When I was an undergraduate (civil engineering, UTM, mid 1980s), I worked as a waiter at A & W during the semester holidays. It was the A & W outlet at Jalan Raja Laut opposite the Federal cinema (I don’t know if both are still there today). It was my first job ever and I worked for about three months. I was paid RM 1.25 per hour. A full shift of 8 hours earned me RM 10 and a meal. Every month I earned about RM 250 – RM 300.
Although the job was officially “waiter”, waiters had to do everything. Mixing the rootbeer syrup, grilling burgers, mopping the floor, washing the toilet, cleaning the tables, waiting at the door and yelling “Welcome” and “Thank you”. It was a tough job, especially mixing the rootbeer syrup. Those days, the sugar and the rootbeer concentrate had to be diluted and mixed manually (nowadays they have machines to do it). Dissolving 50 kg of sugar in just a little water using a big wooden stirrer and a huge drum was very tough. It used to take me more than 1 hour just to stir and stir so that the sugar was completely dissolved in the water. Simply exhausting.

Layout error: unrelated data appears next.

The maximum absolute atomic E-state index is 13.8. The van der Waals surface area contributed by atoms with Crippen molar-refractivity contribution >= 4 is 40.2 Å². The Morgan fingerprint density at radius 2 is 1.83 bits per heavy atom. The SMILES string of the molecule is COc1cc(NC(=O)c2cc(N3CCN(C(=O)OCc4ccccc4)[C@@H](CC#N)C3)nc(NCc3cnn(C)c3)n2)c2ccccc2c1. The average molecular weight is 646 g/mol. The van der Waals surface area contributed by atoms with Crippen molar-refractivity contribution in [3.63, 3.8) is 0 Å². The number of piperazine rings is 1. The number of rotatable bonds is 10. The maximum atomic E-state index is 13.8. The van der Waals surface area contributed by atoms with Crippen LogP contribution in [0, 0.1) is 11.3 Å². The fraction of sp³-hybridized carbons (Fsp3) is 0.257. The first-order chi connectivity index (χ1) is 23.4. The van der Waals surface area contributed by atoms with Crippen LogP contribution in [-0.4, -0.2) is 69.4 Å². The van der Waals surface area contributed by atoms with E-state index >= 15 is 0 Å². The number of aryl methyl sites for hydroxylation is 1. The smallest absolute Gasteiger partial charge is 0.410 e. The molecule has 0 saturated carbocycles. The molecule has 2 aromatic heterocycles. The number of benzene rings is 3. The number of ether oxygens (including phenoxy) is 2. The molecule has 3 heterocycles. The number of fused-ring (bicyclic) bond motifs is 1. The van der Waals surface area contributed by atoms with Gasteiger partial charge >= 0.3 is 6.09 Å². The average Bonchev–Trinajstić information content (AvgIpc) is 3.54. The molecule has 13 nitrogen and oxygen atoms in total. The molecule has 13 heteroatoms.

I learnt many things at A & W then. I learnt how to wipe tables. You just don’t wipe the top. You have to wipe the sides and underneath as well. I learnt the proper way to mop the floor and how to squeeze the dirty water from the mop. I learnt how to mix rootbeer. I learnt how to grill the beef patties and make the Coney dog. I learnt how to make the waffle. I learnt how to clean the toilet – they have standard operating procedures, you know. I was taught how to greet customers and how to take orders. June, the petite manager of the outlet at that time, also taught me how to remember and talk to regular customers. Kak Pah, a veteran at the outlet then, taught me how to cut onions. I learnt so many things.
There were several other more important lessons that the job at A & W taught me.
First it taught me to appreciate my parents. Working hard to earn a salary for the first time, taught me to appreciate how hard it must be for my father to earn his salary and manage the family. Before this job, I had no notion of “earning”. I lived off my parents. Suddenly the visions of my father coming back after his work, looking tired, grumbling whenever we kids asked for this and that became vivid. For the first time, I understood what it meant to “earn a living”. Suddenly, my father’s grumpiness and penny-pinching ways made a lot of sense.
Second, it taught me a lot about the real world (as opposed to campus life). How businesses operate. How the business at that particular outlet was completely reliant on the delivery truck delivering the goods punctually every morning. How the daily cash collection is tallied and deposited at the bank. How salaries are paid and what EPF was. It taught me the importance of taking care of customers and why regular customers are crucial to business. It taught me about the “behind the scenes” of selling burgers, hotdogs and rootbeers. It taught me a lot of things that my professors could never have.